Keauhou is located on the southern seacoast of Hawai`i Volcanoes National Park and is one of the favored destinations of hearty wilderness hikers. The campsite is 6.8 miles from the closest trailhead. The hike to Keauhou can be a grueling, hot hike through predominately non-native grasses to a small rocky bay where cold fresh water seeps to the surface and mixes with the ocean.
The campsite may be accessed from several trailheads;
- Mau Loa o Mauna Ulu via the Keauhou Trail - 6.8 miles (accessed via Chain of Craters Road).
- Pu`u Loa via the Puna Coast Trail - 9.7 miles (accessed via Chain of Craters Road).
- Hilina Pali Overlook (10+miles - not recommended)
Overnight backcountry users must register and obtain a free permit at the Kilauea Visitor Center (open 7:45 a.m. to 4:45 p.m. daily). Permits are issued on a first-come basis no earlier than the day before your hike. When you return from your trip, stop at the Kilauea Visitor or call (808) 985-6017 to check out.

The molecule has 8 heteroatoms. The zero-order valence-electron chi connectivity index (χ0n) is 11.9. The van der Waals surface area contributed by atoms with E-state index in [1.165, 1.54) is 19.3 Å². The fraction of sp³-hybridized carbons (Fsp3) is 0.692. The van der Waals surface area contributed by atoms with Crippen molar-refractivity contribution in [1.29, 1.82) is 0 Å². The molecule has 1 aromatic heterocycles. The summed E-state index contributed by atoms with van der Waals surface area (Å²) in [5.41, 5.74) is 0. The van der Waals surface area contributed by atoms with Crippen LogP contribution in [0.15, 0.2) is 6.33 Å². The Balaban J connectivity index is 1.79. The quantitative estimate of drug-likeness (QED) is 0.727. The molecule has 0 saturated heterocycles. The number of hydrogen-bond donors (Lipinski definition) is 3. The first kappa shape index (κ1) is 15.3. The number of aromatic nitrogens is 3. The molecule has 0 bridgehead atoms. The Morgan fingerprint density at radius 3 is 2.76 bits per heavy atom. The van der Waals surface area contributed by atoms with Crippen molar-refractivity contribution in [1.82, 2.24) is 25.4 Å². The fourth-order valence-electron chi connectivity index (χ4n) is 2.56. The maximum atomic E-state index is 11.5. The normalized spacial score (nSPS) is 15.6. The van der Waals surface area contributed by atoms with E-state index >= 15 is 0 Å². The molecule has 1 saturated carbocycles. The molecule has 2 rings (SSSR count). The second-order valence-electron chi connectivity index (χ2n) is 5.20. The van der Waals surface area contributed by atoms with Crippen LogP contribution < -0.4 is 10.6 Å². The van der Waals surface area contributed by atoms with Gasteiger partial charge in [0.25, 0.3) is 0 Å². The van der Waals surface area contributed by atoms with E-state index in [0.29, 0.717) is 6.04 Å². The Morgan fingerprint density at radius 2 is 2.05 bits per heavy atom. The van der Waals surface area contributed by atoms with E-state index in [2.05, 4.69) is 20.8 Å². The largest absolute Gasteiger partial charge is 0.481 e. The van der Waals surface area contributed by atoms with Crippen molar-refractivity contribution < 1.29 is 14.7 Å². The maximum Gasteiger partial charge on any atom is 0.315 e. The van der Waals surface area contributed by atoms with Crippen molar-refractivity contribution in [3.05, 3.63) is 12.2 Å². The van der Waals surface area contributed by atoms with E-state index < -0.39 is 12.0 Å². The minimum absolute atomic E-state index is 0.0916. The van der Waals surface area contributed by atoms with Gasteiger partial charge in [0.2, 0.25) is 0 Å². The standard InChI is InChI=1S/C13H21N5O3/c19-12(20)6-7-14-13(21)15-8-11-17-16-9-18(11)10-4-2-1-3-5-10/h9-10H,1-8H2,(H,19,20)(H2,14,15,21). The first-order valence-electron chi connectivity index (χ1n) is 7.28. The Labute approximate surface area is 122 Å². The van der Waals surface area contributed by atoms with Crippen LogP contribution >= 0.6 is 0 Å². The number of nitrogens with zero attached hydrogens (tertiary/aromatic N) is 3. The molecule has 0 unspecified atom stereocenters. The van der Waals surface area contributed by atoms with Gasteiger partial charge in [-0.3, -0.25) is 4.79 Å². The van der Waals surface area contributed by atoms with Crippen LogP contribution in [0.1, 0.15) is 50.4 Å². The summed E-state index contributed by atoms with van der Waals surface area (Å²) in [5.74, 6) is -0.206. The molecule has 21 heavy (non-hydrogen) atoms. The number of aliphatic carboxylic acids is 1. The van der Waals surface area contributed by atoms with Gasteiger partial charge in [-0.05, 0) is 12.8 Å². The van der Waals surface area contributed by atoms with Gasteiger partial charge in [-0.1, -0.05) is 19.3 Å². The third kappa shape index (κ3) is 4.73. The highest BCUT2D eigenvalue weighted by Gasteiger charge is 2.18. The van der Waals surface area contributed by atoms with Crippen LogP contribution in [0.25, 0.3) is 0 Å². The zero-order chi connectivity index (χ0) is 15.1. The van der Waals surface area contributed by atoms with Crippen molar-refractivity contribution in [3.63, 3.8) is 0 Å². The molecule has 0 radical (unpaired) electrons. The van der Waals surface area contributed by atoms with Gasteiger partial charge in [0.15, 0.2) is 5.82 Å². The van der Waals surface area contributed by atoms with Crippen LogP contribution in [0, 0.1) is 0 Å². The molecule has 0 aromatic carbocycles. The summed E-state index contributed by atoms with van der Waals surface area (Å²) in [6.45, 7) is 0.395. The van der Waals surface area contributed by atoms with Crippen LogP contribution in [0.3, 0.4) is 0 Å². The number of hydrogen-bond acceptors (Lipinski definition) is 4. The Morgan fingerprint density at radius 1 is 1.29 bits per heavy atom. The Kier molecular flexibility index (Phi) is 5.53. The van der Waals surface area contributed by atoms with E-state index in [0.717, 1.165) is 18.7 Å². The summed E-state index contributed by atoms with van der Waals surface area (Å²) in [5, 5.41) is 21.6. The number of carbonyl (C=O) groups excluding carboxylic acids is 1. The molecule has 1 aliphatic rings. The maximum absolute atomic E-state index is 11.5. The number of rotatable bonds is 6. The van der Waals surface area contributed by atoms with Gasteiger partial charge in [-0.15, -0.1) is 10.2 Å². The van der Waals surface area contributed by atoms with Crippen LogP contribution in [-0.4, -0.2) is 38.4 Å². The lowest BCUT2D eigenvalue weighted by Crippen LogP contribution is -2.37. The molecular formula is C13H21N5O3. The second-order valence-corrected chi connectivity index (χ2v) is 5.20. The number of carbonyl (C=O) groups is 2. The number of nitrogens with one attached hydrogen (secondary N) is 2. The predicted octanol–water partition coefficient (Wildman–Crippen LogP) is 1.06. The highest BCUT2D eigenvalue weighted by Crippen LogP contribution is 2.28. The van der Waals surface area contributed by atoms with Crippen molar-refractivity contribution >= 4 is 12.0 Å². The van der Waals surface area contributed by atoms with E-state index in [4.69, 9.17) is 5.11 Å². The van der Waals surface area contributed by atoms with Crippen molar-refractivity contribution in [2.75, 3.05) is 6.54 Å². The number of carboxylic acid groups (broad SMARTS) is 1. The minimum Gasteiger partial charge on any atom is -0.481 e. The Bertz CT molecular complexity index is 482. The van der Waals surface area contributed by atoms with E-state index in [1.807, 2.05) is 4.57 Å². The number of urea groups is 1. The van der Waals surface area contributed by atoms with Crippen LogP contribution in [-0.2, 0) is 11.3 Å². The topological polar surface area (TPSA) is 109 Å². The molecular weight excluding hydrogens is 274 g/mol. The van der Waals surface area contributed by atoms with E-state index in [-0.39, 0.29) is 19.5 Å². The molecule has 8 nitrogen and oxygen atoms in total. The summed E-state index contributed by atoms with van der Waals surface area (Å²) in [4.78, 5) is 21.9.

Permitted campers may stay a maximum of 3 nights per site. Group size is limited to 12 people. A total of 16 hikers (12 per group) are allowed per night at Keauhou. Backpackers to Keauhou should be adequately equipped, experienced in wilderness trekking, and physically fit.
Pack the Essentials for a Safe and Comfortable Trip:
ESSENTIAL BACKPACKING EQUIPMENT
Intense sunlight, wind, and high temperatures can lead to dehydration, heat exhaustion or stroke. Do not hike coastal trails during the heat of the day (10am to 2pm). Wear sun protection. Plan ahead - hydrate the day before your trek and drink fluids continually along the trail.
Leave No Trace
Hikers are required to pack out everything they pack in. Do not bury or discard trash in pit toilets - Pack it out. Practice "leave no trace" camping.